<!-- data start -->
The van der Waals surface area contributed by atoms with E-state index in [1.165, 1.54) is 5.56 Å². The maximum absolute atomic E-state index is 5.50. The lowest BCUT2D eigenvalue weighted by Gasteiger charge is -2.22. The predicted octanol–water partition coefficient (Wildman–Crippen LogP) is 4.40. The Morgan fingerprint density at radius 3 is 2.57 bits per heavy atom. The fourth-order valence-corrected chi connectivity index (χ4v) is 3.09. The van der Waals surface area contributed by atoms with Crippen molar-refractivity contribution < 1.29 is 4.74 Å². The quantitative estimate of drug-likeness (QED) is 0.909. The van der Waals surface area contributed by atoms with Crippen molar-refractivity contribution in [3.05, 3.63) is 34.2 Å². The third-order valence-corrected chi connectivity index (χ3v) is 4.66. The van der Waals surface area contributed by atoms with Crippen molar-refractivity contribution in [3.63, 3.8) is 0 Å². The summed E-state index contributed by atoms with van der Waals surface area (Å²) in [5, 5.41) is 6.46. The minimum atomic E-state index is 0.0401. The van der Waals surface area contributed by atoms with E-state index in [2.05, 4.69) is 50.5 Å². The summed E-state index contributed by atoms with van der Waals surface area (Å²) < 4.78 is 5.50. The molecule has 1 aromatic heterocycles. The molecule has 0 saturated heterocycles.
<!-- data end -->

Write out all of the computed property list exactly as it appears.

The van der Waals surface area contributed by atoms with E-state index in [1.165, 1.54) is 5.56 Å². The maximum absolute atomic E-state index is 5.50. The lowest BCUT2D eigenvalue weighted by Gasteiger charge is -2.22. The predicted octanol–water partition coefficient (Wildman–Crippen LogP) is 4.40. The Morgan fingerprint density at radius 3 is 2.57 bits per heavy atom. The fourth-order valence-corrected chi connectivity index (χ4v) is 3.09. The van der Waals surface area contributed by atoms with Crippen molar-refractivity contribution < 1.29 is 4.74 Å². The quantitative estimate of drug-likeness (QED) is 0.909. The van der Waals surface area contributed by atoms with Crippen molar-refractivity contribution in [3.05, 3.63) is 34.2 Å². The third-order valence-corrected chi connectivity index (χ3v) is 4.66. The van der Waals surface area contributed by atoms with Crippen molar-refractivity contribution in [3.63, 3.8) is 0 Å². The summed E-state index contributed by atoms with van der Waals surface area (Å²) in [5, 5.41) is 6.46. The minimum atomic E-state index is 0.0401. The van der Waals surface area contributed by atoms with E-state index in [2.05, 4.69) is 50.5 Å². The summed E-state index contributed by atoms with van der Waals surface area (Å²) < 4.78 is 5.50. The molecule has 1 aromatic heterocycles. The molecule has 0 saturated heterocycles.